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With the cost of developing Group B cars sky rocketing, Porsche decided that the expense of running a team and developing a full blown group B car was outweighed buy the limited technical knowledge that would have been gained and Group B support was withdrawn. It’s interesting to note that Bill Gates of Microsoft fame imported a 959 into the USA before the DoT and EPA approved it. It sat in storage at the Port of San Francisco customs service for thirteen years before the passing of the ‘Show and display’ laws allowed it to be driven on public roads!


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This is a very attractive model which caught my eye from the beginning. The 959 has been made by other manufacturers, notably SCX some time back, but the detail on this model is exceptional and far beyond what SCX may have done. Not too sure how they got away with the cigarette advertising on what is essentially a toy, but they have and the model is a thousand percent better for it in its iconic Rothmans livery.


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Looking around the model I am deeply impressed and detail is the big seller for this model, Immaculate tampo, mini antenna, mudflaps all round and printing so small that you can only read it comfortably with a magnifying lens…..tampo has come this far! I think Scaleauto have go the balance right between amount of detail and practicality. i.e. detail that should last more than five minutes. Those who have read my DeTomaso review will see that its first shunt saw a sack full of bits spin off down the track. I don’t see this being the case with the 959.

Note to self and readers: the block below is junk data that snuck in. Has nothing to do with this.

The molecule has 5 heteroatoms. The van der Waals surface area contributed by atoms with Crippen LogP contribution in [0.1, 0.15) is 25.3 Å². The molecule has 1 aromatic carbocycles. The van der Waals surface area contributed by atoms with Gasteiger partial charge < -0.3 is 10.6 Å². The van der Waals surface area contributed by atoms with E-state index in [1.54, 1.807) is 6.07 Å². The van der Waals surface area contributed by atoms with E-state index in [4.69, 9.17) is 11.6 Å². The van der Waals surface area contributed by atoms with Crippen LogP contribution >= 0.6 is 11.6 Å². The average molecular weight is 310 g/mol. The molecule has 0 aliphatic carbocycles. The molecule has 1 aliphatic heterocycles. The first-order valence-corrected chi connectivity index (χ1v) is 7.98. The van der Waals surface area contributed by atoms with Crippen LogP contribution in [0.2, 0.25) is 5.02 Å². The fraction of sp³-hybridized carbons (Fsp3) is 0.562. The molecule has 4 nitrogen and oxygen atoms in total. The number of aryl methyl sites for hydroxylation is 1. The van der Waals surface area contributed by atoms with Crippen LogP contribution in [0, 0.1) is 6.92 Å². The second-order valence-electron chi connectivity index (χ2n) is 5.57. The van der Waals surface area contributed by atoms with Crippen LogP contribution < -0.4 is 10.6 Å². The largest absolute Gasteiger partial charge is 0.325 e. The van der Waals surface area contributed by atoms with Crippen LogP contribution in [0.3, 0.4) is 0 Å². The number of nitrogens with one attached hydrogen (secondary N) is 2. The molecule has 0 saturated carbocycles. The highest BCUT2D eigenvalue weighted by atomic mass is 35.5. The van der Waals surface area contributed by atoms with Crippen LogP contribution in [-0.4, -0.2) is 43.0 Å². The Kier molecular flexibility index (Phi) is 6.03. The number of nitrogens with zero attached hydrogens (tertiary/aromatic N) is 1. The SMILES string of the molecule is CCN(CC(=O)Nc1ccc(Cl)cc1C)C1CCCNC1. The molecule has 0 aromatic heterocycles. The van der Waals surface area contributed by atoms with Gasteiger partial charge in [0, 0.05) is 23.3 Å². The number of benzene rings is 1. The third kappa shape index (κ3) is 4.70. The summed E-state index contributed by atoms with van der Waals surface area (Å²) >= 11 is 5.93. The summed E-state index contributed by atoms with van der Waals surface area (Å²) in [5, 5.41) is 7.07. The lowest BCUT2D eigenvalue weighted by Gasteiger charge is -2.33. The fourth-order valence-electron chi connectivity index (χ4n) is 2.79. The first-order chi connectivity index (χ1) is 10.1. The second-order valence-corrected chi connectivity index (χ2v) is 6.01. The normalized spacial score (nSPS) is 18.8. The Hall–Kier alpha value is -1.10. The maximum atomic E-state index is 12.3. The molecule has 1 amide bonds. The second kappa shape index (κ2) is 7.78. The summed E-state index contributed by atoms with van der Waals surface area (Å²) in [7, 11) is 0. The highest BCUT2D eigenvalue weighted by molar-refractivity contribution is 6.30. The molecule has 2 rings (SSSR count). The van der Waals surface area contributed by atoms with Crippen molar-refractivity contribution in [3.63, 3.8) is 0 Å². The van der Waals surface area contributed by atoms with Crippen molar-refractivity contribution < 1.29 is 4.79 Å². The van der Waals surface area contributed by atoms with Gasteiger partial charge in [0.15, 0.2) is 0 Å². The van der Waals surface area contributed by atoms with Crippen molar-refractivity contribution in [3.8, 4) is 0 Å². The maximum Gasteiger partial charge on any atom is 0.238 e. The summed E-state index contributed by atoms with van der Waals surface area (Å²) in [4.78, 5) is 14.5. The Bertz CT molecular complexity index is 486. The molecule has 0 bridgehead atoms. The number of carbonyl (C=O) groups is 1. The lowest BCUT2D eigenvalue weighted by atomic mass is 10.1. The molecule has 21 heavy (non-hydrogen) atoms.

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Some nice touches are that the door mirrors come in a spares bag, which also contains numerous suspension bits. Scaleauto have decided to portray the brake discs complete with callipers, visible through the wheel spokes, and they have been more than thoughtful by reinforcing the body posts inside the model (but the screws are a bit long)! It would have been nice to see them a little thicker as although they may not snap off from a racing incident, there is still the risk of them splitting longitudinally for no other reason than tightening the body screws! It is also nice to see a set of flexible mudflaps, but they do sit close to the wheels. Whether this was intentional or not I don’t know but they do tend to get trapped up inside the wheel wells when refitting the body to the chassis. Best trick is to turn the back wheels backwards while offering the chassis into the body! Mmmmmmm. And, if you have thoughts on putting the model back on its base in its display case……forget it!


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As well as the superfluous detail, the makers have gone overboard with practical detail such as the drop down guide, the suspension and the novel and unique ‘DAKAR’ four wheel drive system. The drop down guide has quite a noticeable spring which must help it keep the guide in the slot on some of the dedicated 4X4 tracks, but there is a drawback. RAID is not new to the group I race with, indeed, we revel in it on occasions and because of this we have got the chassis tuning down to a fine art, particularly the SCX models.